Packing Tips for Europe

Before packing for Europe consider:

  • The time of year you’ll be visiting
  • Where you’re going
  • What activities you’ll be doing
  • How many days of clothes you need (laundrettes are common in Europe)
  • Whether your clothes have multiple uses

The Best Backpacks for Europe FAQs

What’s the best size backpack for travelling Europe?

There’s no one right-size backpack for travelling in Europe. Light packers are unlikely to need a backpack more than 40-50 litres. Bags on the smaller end of this range can usually be taken as carry-on for international airlines too, so you won’t need to check a bag! For travellers wanting a few more luxuries, a 60-65-litre bag should be enough. Any bigger and the bag starts to become unwieldy – especially when navigating tight city streets or public transport!

Is it safe to travel with a backpack in Europe?

Yes, it’s safe to travel with a backpack in Europe. However, some cities in Europe have a bad reputation for pickpocketing. Keep your wits about you and don’t leave your bag unattended. When on public transport, store your bag at your feet rather than on your back – especially if you’re travelling at rush hour. Travelling with a backpack in Europe is just as safe, if not safer, than travelling with a suitcase.

Backpack vs suitcase for travelling in Europe?

Europe is full of ancient cities, narrow streets, cobblestones and extensive public transport systems. A backpack is much more suited to this environment than a suitcase. Having all your gear on your back means you can zip over uneven ground, down into metro systems and through crowds without having to drag everything behind you.

Is a 40-litre backpack enough for travelling in Europe?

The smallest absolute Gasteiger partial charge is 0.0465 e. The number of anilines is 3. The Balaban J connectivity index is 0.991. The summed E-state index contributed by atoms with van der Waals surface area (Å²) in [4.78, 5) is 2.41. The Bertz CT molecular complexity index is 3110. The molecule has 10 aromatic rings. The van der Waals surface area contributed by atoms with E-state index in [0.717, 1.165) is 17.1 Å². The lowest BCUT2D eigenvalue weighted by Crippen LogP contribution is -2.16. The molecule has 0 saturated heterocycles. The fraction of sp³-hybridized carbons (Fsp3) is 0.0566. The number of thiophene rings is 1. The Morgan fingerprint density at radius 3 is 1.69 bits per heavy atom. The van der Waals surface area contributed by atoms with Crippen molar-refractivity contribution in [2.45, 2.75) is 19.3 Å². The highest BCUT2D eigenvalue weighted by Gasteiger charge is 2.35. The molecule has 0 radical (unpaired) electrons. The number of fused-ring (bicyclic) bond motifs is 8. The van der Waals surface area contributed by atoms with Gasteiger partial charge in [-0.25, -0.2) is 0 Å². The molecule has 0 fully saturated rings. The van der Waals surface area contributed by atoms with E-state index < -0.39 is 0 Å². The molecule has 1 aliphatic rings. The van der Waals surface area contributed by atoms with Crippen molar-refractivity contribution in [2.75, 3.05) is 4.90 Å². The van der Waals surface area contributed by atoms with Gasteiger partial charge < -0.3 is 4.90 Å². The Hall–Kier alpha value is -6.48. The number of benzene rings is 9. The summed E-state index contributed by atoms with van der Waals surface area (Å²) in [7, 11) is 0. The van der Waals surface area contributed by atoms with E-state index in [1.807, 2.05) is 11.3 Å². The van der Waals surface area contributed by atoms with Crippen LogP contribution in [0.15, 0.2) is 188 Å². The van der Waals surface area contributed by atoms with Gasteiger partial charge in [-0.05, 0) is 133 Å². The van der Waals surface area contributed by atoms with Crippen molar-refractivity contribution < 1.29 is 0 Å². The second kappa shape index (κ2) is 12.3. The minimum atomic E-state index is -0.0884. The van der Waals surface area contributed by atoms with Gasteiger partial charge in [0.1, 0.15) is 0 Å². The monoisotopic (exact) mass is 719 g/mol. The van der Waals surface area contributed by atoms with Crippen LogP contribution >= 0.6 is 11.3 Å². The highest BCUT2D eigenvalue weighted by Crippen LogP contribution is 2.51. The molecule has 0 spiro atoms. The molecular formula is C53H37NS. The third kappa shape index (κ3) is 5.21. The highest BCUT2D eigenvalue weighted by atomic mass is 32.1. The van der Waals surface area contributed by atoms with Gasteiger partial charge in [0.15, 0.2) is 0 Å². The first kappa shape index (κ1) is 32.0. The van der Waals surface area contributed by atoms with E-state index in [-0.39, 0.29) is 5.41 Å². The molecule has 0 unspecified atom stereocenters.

For most travellers, a 40-litre backpack is enough for travelling in Europe. While some might want a bit more space from their bag, the pros of travelling with a smaller bag far outweigh the cons. Being able to fly carry-on only and keep all your stuff with you on planes and trains more than makes up for having to leave an outfit or two at home. Plus, a smaller bag is easier to carry when you’re exploring or moving between cities!

Can I bring a backpack full of clothes on a plane?

Yes, you can bring a backpack full of clothes on a plane. As long as there is nothing in there that you’re not allowed, and your bag fits within the airline’s limits, you can take what you like on a plane. Plenty of carry-on-only travellers take everything they need for months as hand luggage!  


Round Up of the Best Backpacks for Travelling in Europe

When choosing a backpack for Europe, size, comfort and durability are the most important factors to consider. Our favourite bag for travelling on the continent is the Osprey Farpoint/Fairview. These excellent all-rounders are the perfect travel companion for almost any trip.

We also love the Cotopaxi Allpa 35. It’s an excellent backpack but the environmental and charitable work done by Cotopaxi makes it stand out as the eco-friendly choice. This is also true of the Tropicfeel Shell which has fewer organisational features but is still an environmentally friendly option. The best anti-theft backpack for travelling in Europe is the Pacsafe Venturesafe.

Osprey Farpoint 40
Best All-Round Backpack for Europe
  • Available in male (Farpoint) and female (Fairview) models
  • Carry on compliant
  • Comes with Osprey's All Mighty Guarantee
TropicFeel Shell
Most Versatile Backpack for Europe
  • Expandable
  • Versatile
  • Well built
Pacsafe Venturesafe EXP45
Best Anti-Theft Backpack for Europe
  • Anti-theft
  • Made from recycled materials
  • Suitcase style opening
Tim's Author Image
Tim Ashdown | Writer and Gear Specialist

After a life-changing motorcycle accident, Tim decided life was too short to stay cooped up in his home county of Norfolk, UK. Since then, he has travelled Southeast Asia, walked the Camino de Santiago and backpacked South America. His first book, From Paralysis to Santiago, chronicles his struggle to recover from the motorcycle accident and will be released later this year.

Scroll to Top